If you’re in the market to find a new ride, then one of the first questions you’ll ask is whether to spend on your dream car or get something more practical. Then, you’ll ask the (classic) question of going for either a brand new or used car.
It’s quite easy to understand that because buying a big ticket item like a car - like in any financial investment - involves huge amount of money, and you’ll definitely want to get the most out of it.
To help you narrow down your choices, and ultimately help you in making a sound decision, we’ve come up with a few pointers that can guide your car buying journey.
How much you can afford
Or, in other words, what’s your budget? Because, first things first, common sense dictates that you need to have the financial capability to pay whatever it is that you plan to buy.
So aside from having a stable job, you have to make sure that your income can cover more than the monthly amortization throughout the loan term. In this manner, you still have enough funds to shoulder your daily expenses, bills, car maintenance, and even emergency situations.
Financial experts even suggest that before spending in something big, you must have emergency funds that could last up to three months.
So if you want to buy a Ferrari but have an entry level wage, it might be best to check out the AutoDeal Used Cars section for a more affordable vehicle instead.
It’s no secret that family is very important to Filipinos. As such, most car buyers will consider their families one way or the other when choosing a vehicle. The number of family members will often dictate what car they need whether it’s a five-seater sedan, seven-seater MPV/SUV, or a fifteen-seater van.
In addition, having more mouths to feed usually means less money to splurge on a brand new vehicle. AutoDeal’s Used Cars section offer a wide array of relatively affordable automobile for you to choose from.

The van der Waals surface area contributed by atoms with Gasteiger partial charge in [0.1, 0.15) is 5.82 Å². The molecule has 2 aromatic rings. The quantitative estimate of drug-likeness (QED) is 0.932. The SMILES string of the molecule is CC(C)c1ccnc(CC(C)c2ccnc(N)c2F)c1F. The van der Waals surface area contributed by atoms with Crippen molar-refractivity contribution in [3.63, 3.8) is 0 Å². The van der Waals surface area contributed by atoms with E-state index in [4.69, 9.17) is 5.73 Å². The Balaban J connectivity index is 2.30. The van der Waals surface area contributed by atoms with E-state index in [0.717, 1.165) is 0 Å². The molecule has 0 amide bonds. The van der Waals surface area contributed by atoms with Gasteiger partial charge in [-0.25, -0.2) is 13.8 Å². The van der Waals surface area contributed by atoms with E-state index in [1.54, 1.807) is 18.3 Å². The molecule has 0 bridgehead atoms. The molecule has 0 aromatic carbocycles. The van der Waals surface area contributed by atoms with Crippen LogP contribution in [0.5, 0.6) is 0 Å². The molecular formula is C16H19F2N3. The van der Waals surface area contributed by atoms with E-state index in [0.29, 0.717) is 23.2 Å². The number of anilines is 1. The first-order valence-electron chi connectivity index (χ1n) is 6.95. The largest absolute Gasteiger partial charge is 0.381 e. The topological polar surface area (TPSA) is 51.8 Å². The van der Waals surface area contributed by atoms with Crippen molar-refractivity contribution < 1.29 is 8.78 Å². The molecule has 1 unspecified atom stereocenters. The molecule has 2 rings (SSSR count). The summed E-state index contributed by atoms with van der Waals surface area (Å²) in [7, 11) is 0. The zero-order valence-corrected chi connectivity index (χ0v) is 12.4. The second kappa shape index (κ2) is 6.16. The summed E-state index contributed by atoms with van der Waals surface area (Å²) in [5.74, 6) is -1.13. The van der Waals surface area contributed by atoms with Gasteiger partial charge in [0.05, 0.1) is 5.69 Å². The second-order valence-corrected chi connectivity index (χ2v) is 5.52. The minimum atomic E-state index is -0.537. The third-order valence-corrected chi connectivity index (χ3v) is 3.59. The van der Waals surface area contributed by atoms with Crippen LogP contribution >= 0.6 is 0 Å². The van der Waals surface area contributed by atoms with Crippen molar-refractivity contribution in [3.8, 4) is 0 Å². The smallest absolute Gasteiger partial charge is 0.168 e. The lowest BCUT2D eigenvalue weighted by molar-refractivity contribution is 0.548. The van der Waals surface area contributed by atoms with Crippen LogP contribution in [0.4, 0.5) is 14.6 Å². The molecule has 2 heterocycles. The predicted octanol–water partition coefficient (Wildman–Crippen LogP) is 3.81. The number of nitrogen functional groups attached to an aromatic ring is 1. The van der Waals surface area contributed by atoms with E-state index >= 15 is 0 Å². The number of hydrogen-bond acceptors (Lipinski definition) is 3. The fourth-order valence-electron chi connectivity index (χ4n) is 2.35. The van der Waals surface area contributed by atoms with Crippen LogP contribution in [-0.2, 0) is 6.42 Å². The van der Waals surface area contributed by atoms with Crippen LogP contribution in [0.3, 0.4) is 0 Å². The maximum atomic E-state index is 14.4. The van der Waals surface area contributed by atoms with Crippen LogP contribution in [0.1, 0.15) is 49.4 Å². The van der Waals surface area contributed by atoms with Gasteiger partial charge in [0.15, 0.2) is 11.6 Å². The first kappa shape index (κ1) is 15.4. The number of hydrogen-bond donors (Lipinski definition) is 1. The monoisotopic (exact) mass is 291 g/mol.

For those who are single and completely independent of their parents, on the other hand, is well, another story. Factors vary from being able to haul the barkada in an SUV/pickup, a more practical approach with a small hatchback, to owning a compact sedan.
Where you live vs where you work
With fuel prices soaring, the geographical location of your home and work place play a huge part in choosing your next vehicle. You wouldn’t want to drive a supercar if you live in Laguna and work in Makati City. In this case, you’ll probably be better off with something more fuel-efficient like the SsangYong Tivoli XLV or Hyundai Accent Hatchback.
And, there’s also the issue of flooding. If your daily route to work is flood-prone, then a good choice to splurge on is an SUV or pickup like the Chevrolet Trailblazer or Nissan Navara.
Gas or Diesel
A lot of Filipinos prefer diesel-powered engine over gas when it comes to choosing a car mainly because of these two reasons: fuel cost and torque. Although diesel fuel is much cheaper than gas, it produces high-levels of pollution which is bad for the environment and personal health (even with the new Euro 4 standard). However, this doesn’t mean that gasoline isn’t dirty at all as it, too, pollutes the air somehow.
A good alternative would be splurging on a plug-in hybrid vehicle such as the Toyota Prius or wait for the electric vehicles (EVs) like the Nissan LEAF to come in the Philippines (whenever that may be). Not only do these cars save on fuel, it also helps save the Earth from air pollution.
Spare parts and maintenance
Before you buy that dream car of yours, you might want to consider the costs of spare parts and maintenance. Preventive Maintenance Service (PMS), which takes place every three to six months, can cost around the high thousands depending on the manufacturer. Parts and maintenance services from premium brands can go up to six digits. This can strain your monthly budget especially if there are items that are needed to be replaced or repaired.
Needless to say, it’s important to thoroughly assess your long term financial capability and how you spend your money before scrolling through the AutoDeal Car Guide or Used Car section. This can help you determine which vehicles to consider buying, and lessen the chances of bank repossession.